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What Is A Gold IRA Rollover?

Updated: March 2, 2023
By: Jonathan Trout
Jonathan Trout
Content Manager
Jonathan is a former product and content manager for Retirement Living. His background spans sales/marketing, finance, and telecommunications. Jonathan’s expertise in consumer wellness and research-backed data stories helped educate seniors on financial planning, retirement, and community resources. Jonathan graduated from Oklahoma State University with a B.S. in Environmental Sociology.
Content Manager
Edited by: Jeff Smith
Jeff Smith
Sr. Content Manager
As Retirement Living’s senior content manager, Jeff oversees the product and publishing of all retirement, investing, and consumer wellness content on the site. His extensive expertise in brand messaging and creating data-driven stories helps position Retirement Living as a top authority for senior content and community resources.
Sr. Content Manager

Rolling over a 401(k) plan into a traditional or Roth IRA is pretty common. You’ll often do this when you transition to a new job and want to keep your retirement savings in one place. But you may also roll over funds if you want to capitalize on the many benefits of gold and hedge against inflation. To fund your investment in precious metals, you might consider rolling over some 401(k) funds to a gold IRA.

What is a Gold IRA?

Gold IRA self-directed individual retirement account that allows investors to hold hard, physical assets in their retirement portfolios. Traditional and Roth IRAs typically hold only cash, bonds, and stocks. The Taxpayer Relief Act of 1997 broadened the types of investments allowed in individual retirement accounts to include certain types of precious metals. These IRAs are called “self-directed” or “alternative-asset” IRAs. Not all precious metals are allowed. Usually, they are limited to gold, silver, platinum, and palladium. Tax laws also specify purity standards for each metal.

What is a Rollover?

If you have a retirement plan such as a 401(k) or 403(b) through your employer and leave to take another job, you can roll over the money in your current retirement accounts into another IRA.

IRA rollovers can occur under one of these conditions:

  • The sponsoring company substantially changes its retirement plan

  • The sponsoring company changes the custodian of its retirement plan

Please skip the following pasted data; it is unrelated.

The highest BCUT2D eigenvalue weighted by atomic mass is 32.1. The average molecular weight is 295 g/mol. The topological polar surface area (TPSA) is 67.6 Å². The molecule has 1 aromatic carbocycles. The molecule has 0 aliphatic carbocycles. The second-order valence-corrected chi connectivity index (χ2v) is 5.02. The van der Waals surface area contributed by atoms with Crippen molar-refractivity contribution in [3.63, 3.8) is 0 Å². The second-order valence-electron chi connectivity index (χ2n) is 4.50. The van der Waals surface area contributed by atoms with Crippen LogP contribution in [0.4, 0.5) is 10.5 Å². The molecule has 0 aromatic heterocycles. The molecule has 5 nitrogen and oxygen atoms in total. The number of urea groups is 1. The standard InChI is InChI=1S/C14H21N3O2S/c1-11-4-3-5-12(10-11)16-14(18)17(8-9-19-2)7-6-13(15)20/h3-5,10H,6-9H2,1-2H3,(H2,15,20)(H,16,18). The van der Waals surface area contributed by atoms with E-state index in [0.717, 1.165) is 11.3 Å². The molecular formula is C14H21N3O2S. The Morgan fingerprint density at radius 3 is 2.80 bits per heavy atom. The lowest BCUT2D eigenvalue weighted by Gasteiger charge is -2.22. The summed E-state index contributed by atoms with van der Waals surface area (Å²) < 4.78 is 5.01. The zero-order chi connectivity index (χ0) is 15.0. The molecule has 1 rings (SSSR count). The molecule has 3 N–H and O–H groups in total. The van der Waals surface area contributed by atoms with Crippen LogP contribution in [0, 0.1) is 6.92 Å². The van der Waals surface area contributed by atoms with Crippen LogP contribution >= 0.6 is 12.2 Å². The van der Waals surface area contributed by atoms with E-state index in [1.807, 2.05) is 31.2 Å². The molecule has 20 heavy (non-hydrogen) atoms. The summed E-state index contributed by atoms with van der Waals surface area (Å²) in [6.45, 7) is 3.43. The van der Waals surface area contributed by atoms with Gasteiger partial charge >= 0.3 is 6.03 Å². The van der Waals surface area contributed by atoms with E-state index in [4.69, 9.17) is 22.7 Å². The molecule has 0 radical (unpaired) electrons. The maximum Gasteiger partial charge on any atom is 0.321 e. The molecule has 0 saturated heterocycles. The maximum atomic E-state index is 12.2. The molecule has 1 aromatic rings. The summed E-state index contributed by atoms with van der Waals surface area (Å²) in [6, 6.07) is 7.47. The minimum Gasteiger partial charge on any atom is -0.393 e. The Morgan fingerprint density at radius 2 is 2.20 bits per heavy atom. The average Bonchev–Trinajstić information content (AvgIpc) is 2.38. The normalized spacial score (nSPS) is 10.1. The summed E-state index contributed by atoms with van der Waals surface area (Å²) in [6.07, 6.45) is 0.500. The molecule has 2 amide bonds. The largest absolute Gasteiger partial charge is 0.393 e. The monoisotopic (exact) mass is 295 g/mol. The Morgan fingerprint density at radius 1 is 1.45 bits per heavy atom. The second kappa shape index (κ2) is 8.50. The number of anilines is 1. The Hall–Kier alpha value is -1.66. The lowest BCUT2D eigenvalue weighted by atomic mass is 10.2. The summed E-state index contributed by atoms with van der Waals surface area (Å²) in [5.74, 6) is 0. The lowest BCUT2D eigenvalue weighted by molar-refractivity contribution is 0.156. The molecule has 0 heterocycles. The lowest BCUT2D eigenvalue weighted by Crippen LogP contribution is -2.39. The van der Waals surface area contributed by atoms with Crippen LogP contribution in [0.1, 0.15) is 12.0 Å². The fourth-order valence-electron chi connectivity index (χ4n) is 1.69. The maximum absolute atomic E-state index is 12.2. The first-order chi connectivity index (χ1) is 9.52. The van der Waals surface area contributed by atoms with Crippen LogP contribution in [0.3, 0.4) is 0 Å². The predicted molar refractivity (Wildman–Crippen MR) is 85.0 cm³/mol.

• The employee terminates employment with the sponsoring company

  • Another IRA offers better investment opportunities than the one you have

How Are Rollovers Done?

Once you’ve opened your gold IRA, you can contact the company managing your 401(k) account to begin the rollover process. The IRS stipulates three ways to complete a rollover.

  • Direct Rollover: Ask your retirement plan administrator to issue a check directly to the retirement plan or IRA to which you wish your money rolled over. This method (instead of an indirect rollover) assures the IRS will not withhold any taxes.

  • Trustee-to-Trustee Rollover: If you are rolling over your IRA, the trustee of the IRA can facilitate the rollover to the trustee of the other IRA. There are no taxes withheld using this method.

  • 60-Day Rollover: A check can be issued directly to you for the amount of your rollover. No taxes will be withheld if you invest it in another IRA or retirement plan within 60 days.

Some investors choose to roll part of their retirement savings into a gold IRA rather than all their savings. In this case, a portion of the retirement savings will be subject to the special rules concerning a gold IRA rollover.

How Are Gold IRA Rollovers Different?

If you choose to roll a portion of your savings into a traditional or roth gold IRA, you must abide by more specific rules. First, decide how to invest in gold, such as physical gold, company stock, a mutual fund, or an exchange-traded fund. If you opt for physical gold, you must buy coins or bullion that meet the purity standards defined by the IRS. You must hold it with an IRS-approved custodian who follows the proper guidelines for storing your gold. Legally, you should not store your gold at home unless you want to risk penalties and added taxes.

Second, you’ll establish a self-directed IRA, which allows you to invest in a wider range of assets. Then, you need to choose a custodian to create and maintain your account. The custodian can be a bank, credit union, brokerage firm, or trust company. The custodian you choose must have the facilities to store the physical gold. If you’re unsure about where to start, read our guide on the best Gold IRA companies to help you get started in your decision-making process.

Finally, you’ll need to locate a broker to buy the physical gold. Your chosen custodian may have relationships with established brokers. Choosing a reputable broker who will buy IRS-approved gold is important.

When choosing a company to work with, look for these three things:

  • Qualifications: The broker should have all the appropriate licenses, bonds, and insurance to protect your investment.

  • Reputation: The broker should have an excellent reputation. Research customer reviews on several websites, including complaints filed with the Better Business Bureau.

  • Responsiveness: Inquire about the company processes and educational resources with a representative. The company should be responsive, knowledgeable, and patient.

After the company purchases the physical gold, it can fund the gold IRA and store your assets at a secure facility.

Bottom Line

Rolling over some of all of your investments into a Gold IRA is a popular option for people looking to avoid the uncertainty of the stock market. Before starting the process, make sure you research reputable companies that partner with vetted storage facilities and abide by all government regulations.